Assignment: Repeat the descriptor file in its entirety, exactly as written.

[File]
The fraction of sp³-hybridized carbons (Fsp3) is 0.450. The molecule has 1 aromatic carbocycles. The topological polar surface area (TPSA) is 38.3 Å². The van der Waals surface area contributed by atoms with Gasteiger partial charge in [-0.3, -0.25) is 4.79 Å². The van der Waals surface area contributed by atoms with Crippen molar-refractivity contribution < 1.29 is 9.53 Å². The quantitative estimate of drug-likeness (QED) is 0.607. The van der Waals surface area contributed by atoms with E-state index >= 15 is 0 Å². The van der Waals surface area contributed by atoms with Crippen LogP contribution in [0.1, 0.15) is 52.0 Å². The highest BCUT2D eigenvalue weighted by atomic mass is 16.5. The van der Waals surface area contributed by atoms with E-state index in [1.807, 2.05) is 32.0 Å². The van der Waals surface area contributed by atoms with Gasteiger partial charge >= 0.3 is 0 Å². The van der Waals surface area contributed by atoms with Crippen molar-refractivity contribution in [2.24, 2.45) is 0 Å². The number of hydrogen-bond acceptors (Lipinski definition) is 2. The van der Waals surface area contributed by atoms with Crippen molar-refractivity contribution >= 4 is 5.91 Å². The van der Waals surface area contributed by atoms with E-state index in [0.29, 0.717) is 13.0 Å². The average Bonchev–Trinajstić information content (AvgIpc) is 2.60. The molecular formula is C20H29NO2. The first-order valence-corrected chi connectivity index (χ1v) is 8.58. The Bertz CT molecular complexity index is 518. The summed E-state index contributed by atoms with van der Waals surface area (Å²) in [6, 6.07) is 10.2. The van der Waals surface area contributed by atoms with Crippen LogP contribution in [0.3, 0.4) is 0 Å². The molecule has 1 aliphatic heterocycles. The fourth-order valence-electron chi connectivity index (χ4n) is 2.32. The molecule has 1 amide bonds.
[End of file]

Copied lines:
The fraction of sp³-hybridized carbons (Fsp3) is 0.450. The molecule has 1 aromatic carbocycles. The topological polar surface area (TPSA) is 38.3 Å². The van der Waals surface area contributed by atoms with Gasteiger partial charge in [-0.3, -0.25) is 4.79 Å². The van der Waals surface area contributed by atoms with Crippen molar-refractivity contribution < 1.29 is 9.53 Å². The quantitative estimate of drug-likeness (QED) is 0.607. The van der Waals surface area contributed by atoms with E-state index >= 15 is 0 Å². The van der Waals surface area contributed by atoms with Crippen LogP contribution in [0.1, 0.15) is 52.0 Å². The highest BCUT2D eigenvalue weighted by atomic mass is 16.5. The van der Waals surface area contributed by atoms with E-state index in [1.807, 2.05) is 32.0 Å². The van der Waals surface area contributed by atoms with Gasteiger partial charge >= 0.3 is 0 Å². The van der Waals surface area contributed by atoms with Crippen molar-refractivity contribution in [2.24, 2.45) is 0 Å². The number of hydrogen-bond acceptors (Lipinski definition) is 2. The van der Waals surface area contributed by atoms with Crippen molar-refractivity contribution >= 4 is 5.91 Å². The van der Waals surface area contributed by atoms with E-state index in [0.29, 0.717) is 13.0 Å². The average Bonchev–Trinajstić information content (AvgIpc) is 2.60. The molecular formula is C20H29NO2. The first-order valence-corrected chi connectivity index (χ1v) is 8.58. The Bertz CT molecular complexity index is 518. The summed E-state index contributed by atoms with van der Waals surface area (Å²) in [6, 6.07) is 10.2. The van der Waals surface area contributed by atoms with Crippen LogP contribution in [0.3, 0.4) is 0 Å². The molecule has 1 aliphatic heterocycles. The fourth-order valence-electron chi connectivity index (χ4n) is 2.32. The molecule has 1 amide bonds.